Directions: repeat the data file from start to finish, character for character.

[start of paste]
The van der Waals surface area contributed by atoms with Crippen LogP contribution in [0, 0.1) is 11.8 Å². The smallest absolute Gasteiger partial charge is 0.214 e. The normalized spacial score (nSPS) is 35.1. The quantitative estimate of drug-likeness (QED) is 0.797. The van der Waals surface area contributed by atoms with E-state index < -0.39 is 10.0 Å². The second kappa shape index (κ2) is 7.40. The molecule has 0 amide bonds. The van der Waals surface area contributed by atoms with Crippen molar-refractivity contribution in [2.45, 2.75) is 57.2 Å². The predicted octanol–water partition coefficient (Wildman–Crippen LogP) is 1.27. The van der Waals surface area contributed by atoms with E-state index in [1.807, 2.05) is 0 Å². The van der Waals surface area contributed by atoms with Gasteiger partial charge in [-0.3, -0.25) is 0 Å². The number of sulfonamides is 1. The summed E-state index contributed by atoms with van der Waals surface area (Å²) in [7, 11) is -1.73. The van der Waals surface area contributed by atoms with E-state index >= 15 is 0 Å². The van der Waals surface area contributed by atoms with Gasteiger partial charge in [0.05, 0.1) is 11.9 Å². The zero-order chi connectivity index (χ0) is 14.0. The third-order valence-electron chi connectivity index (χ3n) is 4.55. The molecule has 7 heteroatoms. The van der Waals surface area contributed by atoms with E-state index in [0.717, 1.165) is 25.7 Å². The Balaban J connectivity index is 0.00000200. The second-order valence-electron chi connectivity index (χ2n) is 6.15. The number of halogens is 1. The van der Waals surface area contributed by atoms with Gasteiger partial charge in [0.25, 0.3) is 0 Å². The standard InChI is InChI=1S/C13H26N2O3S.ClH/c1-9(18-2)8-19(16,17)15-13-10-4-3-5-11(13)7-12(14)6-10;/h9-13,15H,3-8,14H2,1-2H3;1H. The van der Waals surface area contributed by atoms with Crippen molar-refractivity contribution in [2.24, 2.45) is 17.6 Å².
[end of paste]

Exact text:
The van der Waals surface area contributed by atoms with Crippen LogP contribution in [0, 0.1) is 11.8 Å². The smallest absolute Gasteiger partial charge is 0.214 e. The normalized spacial score (nSPS) is 35.1. The quantitative estimate of drug-likeness (QED) is 0.797. The van der Waals surface area contributed by atoms with E-state index < -0.39 is 10.0 Å². The second kappa shape index (κ2) is 7.40. The molecule has 0 amide bonds. The van der Waals surface area contributed by atoms with Crippen molar-refractivity contribution in [2.45, 2.75) is 57.2 Å². The predicted octanol–water partition coefficient (Wildman–Crippen LogP) is 1.27. The van der Waals surface area contributed by atoms with E-state index in [1.807, 2.05) is 0 Å². The van der Waals surface area contributed by atoms with Gasteiger partial charge in [-0.3, -0.25) is 0 Å². The number of sulfonamides is 1. The summed E-state index contributed by atoms with van der Waals surface area (Å²) in [7, 11) is -1.73. The van der Waals surface area contributed by atoms with E-state index >= 15 is 0 Å². The van der Waals surface area contributed by atoms with Gasteiger partial charge in [0.05, 0.1) is 11.9 Å². The zero-order chi connectivity index (χ0) is 14.0. The third-order valence-electron chi connectivity index (χ3n) is 4.55. The molecule has 7 heteroatoms. The van der Waals surface area contributed by atoms with E-state index in [0.717, 1.165) is 25.7 Å². The Balaban J connectivity index is 0.00000200. The second-order valence-electron chi connectivity index (χ2n) is 6.15. The number of halogens is 1. The van der Waals surface area contributed by atoms with Gasteiger partial charge in [0.25, 0.3) is 0 Å². The standard InChI is InChI=1S/C13H26N2O3S.ClH/c1-9(18-2)8-19(16,17)15-13-10-4-3-5-11(13)7-12(14)6-10;/h9-13,15H,3-8,14H2,1-2H3;1H. The van der Waals surface area contributed by atoms with Crippen molar-refractivity contribution in [2.24, 2.45) is 17.6 Å².